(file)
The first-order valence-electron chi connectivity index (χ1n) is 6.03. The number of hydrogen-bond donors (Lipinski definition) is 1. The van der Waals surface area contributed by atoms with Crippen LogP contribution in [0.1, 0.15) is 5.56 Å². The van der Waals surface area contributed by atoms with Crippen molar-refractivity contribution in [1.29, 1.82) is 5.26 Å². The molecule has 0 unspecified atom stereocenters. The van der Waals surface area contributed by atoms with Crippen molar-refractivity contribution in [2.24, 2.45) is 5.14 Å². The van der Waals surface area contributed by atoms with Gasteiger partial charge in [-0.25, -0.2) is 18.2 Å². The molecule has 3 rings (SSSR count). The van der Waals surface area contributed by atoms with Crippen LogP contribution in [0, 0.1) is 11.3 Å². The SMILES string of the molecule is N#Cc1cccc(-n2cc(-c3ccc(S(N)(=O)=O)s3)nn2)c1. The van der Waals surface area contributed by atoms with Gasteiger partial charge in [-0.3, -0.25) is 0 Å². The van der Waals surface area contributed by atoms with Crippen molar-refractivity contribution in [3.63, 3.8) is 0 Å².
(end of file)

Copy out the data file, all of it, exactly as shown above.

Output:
The first-order valence-electron chi connectivity index (χ1n) is 6.03. The number of hydrogen-bond donors (Lipinski definition) is 1. The van der Waals surface area contributed by atoms with Crippen LogP contribution in [0.1, 0.15) is 5.56 Å². The van der Waals surface area contributed by atoms with Crippen molar-refractivity contribution in [1.29, 1.82) is 5.26 Å². The molecule has 0 unspecified atom stereocenters. The van der Waals surface area contributed by atoms with Crippen molar-refractivity contribution in [2.24, 2.45) is 5.14 Å². The van der Waals surface area contributed by atoms with Gasteiger partial charge in [-0.25, -0.2) is 18.2 Å². The molecule has 3 rings (SSSR count). The van der Waals surface area contributed by atoms with Crippen LogP contribution in [0, 0.1) is 11.3 Å². The SMILES string of the molecule is N#Cc1cccc(-n2cc(-c3ccc(S(N)(=O)=O)s3)nn2)c1. The van der Waals surface area contributed by atoms with Gasteiger partial charge in [-0.3, -0.25) is 0 Å². The van der Waals surface area contributed by atoms with Crippen molar-refractivity contribution in [3.63, 3.8) is 0 Å².